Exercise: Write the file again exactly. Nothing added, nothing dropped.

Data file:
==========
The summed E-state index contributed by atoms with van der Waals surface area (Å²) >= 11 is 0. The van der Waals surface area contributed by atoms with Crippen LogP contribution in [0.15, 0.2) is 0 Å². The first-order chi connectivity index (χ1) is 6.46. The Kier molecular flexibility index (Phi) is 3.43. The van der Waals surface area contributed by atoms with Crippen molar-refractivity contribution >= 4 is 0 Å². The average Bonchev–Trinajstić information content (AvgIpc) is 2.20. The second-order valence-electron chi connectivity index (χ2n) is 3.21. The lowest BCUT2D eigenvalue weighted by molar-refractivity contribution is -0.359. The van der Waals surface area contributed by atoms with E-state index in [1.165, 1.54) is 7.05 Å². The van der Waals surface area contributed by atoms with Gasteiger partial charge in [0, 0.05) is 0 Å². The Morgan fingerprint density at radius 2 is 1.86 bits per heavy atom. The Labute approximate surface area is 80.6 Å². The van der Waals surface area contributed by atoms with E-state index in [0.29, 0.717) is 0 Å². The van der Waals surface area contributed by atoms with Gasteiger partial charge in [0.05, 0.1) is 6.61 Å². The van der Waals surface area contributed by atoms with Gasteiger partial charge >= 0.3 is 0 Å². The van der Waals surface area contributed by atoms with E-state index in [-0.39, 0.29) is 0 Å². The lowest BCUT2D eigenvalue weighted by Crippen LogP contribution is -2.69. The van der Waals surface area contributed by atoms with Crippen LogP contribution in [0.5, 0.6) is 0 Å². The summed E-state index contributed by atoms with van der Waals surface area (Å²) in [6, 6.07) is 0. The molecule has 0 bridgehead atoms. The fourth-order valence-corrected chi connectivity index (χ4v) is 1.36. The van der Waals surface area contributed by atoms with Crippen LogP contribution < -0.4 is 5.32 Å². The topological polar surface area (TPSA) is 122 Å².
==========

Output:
The summed E-state index contributed by atoms with van der Waals surface area (Å²) >= 11 is 0. The van der Waals surface area contributed by atoms with Crippen LogP contribution in [0.15, 0.2) is 0 Å². The first-order chi connectivity index (χ1) is 6.46. The Kier molecular flexibility index (Phi) is 3.43. The van der Waals surface area contributed by atoms with Crippen molar-refractivity contribution >= 4 is 0 Å². The average Bonchev–Trinajstić information content (AvgIpc) is 2.20. The second-order valence-electron chi connectivity index (χ2n) is 3.21. The lowest BCUT2D eigenvalue weighted by molar-refractivity contribution is -0.359. The van der Waals surface area contributed by atoms with E-state index in [1.165, 1.54) is 7.05 Å². The van der Waals surface area contributed by atoms with Gasteiger partial charge in [0, 0.05) is 0 Å². The Morgan fingerprint density at radius 2 is 1.86 bits per heavy atom. The Labute approximate surface area is 80.6 Å². The van der Waals surface area contributed by atoms with E-state index in [0.29, 0.717) is 0 Å². The van der Waals surface area contributed by atoms with Gasteiger partial charge in [0.05, 0.1) is 6.61 Å². The van der Waals surface area contributed by atoms with Gasteiger partial charge >= 0.3 is 0 Å². The van der Waals surface area contributed by atoms with E-state index in [-0.39, 0.29) is 0 Å². The lowest BCUT2D eigenvalue weighted by Crippen LogP contribution is -2.69. The van der Waals surface area contributed by atoms with Crippen LogP contribution in [0.5, 0.6) is 0 Å². The summed E-state index contributed by atoms with van der Waals surface area (Å²) in [6, 6.07) is 0. The molecule has 0 bridgehead atoms. The fourth-order valence-corrected chi connectivity index (χ4v) is 1.36. The van der Waals surface area contributed by atoms with Crippen LogP contribution < -0.4 is 5.32 Å². The topological polar surface area (TPSA) is 122 Å².